Since I retired I have given talks on a variety of topics to a number of local (and not so local) organisations such as U3As and WIs and have turned two of these talks into books. I have donated any speaker fees or profits from selling books to charity. So far the following have benefited:
- Uchira School in Tanzania (via Princes Risborough School)
- Tiggywinkles Wildlife Hospital
- Friends of the Scott Polar Research Institute
- The Princes Centre, Princes Risborough
- Rett UK
I have given talks on the following subjects: Antarctic exploration, visiting the Antarctic Peninsula, on safari in Tanzania, in search of cetaceans, notes from a Wildlife rescuer, Oxford connections, Monks to Motors and the ‘two sides’ of Australia. Further detail can be found here: Talks by Tim Addison 2017.
Notes from a wildlife rescuer (“I wonder if you could help with a swan stuck in ice”)
Every year in the UK thousands of animals (and birds) are injured or orphaned and need our help. They may need veterinary care or just “bed and board” with the aim of getting them fit and well enough to be released. Many of the injuries we have dealt with are man inflicted, whether it is a badger that has been hit by a car, a swan entangled in fishing line or a deer that has been attacked by a dog or caught on a fence. These notes are not an exhaustive guide to wildlife rescue or a list of the risks (to the rescuer or the injured animal) but rather are intended to give an indication of what is involved and what can happen with some of the animals and birds that need our help. I have described our approach to rescuing larger animals (and birds) and included anecdotes about some of our 1,200 rescues to give a flavour of what can happen. I do not cover what happens once the injured animal gets to the wildlife hospital or Veterinary Surgery – others have already done that better than I could.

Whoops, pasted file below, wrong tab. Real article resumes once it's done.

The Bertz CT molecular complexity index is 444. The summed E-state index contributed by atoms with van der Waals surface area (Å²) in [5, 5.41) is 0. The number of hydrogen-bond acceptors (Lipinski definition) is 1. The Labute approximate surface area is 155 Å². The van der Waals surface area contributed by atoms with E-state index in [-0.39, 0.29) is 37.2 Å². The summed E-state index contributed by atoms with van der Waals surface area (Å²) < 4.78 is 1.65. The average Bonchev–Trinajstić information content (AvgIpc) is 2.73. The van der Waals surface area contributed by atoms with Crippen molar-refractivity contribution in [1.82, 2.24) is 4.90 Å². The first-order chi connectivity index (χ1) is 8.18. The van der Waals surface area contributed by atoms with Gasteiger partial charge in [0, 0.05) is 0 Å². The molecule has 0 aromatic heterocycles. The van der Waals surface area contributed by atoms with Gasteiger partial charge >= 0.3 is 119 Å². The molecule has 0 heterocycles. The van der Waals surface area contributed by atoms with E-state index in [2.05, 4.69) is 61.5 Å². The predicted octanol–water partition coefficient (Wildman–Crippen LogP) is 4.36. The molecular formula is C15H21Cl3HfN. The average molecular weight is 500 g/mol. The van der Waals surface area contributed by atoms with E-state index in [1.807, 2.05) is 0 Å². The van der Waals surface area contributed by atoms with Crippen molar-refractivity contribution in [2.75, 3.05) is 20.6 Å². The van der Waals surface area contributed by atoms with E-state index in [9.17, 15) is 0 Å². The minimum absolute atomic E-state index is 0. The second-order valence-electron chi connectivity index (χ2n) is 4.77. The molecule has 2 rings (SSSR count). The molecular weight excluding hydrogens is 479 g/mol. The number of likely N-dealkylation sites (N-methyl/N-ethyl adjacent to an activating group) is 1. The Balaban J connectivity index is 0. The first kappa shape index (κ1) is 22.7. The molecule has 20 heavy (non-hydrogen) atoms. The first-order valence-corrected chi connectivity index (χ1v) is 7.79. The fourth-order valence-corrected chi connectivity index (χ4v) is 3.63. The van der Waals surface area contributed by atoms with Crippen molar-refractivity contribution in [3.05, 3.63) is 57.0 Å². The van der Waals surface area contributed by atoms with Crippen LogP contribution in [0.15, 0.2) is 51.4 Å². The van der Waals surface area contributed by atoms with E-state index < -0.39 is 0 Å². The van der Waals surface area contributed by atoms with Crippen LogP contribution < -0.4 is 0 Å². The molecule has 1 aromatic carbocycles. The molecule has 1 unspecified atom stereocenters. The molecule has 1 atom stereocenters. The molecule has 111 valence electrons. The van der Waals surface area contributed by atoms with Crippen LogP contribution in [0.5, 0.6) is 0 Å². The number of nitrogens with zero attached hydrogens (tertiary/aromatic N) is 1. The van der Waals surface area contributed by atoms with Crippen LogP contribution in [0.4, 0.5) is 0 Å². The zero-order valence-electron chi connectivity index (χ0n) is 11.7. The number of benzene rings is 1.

What they say:
Furthest South (talk)
So a very big thank you for travelling so far to deliver your talk yesterday. I was so impressed by your presentation, depth of knowledge of the subject and the way you made it seem so interesting . Many members commented on their enjoyment of your talk and it was good to see so many attend especially the male members! . . . many members told me how much they had enjoyed listening to you. Hungerford U3A
Furthest South (book)
Hi Tim, thanks again for the book. It was a very interesting and informative read. Very easy to read as well and I enjoyed reading of your personal experience of Antarctica. They were a special breed, those early explorers and it is true that they were more isolated than the lunar astronauts. psatozero (blogger)
In Search of Cetaceans (Talk)
It was a pleasure to welcome back Tim Addison, one of our longer serving members, who gave us a wonderful talk “In Search of Cetaceans”. Tim described his world travels searching for whales, dolphins and seals, his journeys taking him around the British Isles, Antarctica, and Western Australia. A most interesting and educational presentation illustrated with superb slides. Thank you Tim for reminding us of these beautiful creatures and why we should ensure their survival. Princes Risborough U3A.
The two sides of Australia (Talk)
Just wanted to say thank you for today’s talk. Clearly a popular event which went down very well. Princes Risborough U3A Travel Group
Monks to Motors (Talk)
Firstly I would like to thank you on behalf of the club for a excellent presentation which was clearly well received on the day and from the comments that I have received since. We were very much aware of the work and skill that had gone into achieving such a informative, coordinated ,attractive and entertaining presentation. All completed without reference to the notes. PRHFMC
Notes from a wildlife rescuer (book)
Anyone with an interest in British Wildlife will find this a very enjoyable read. Dennis L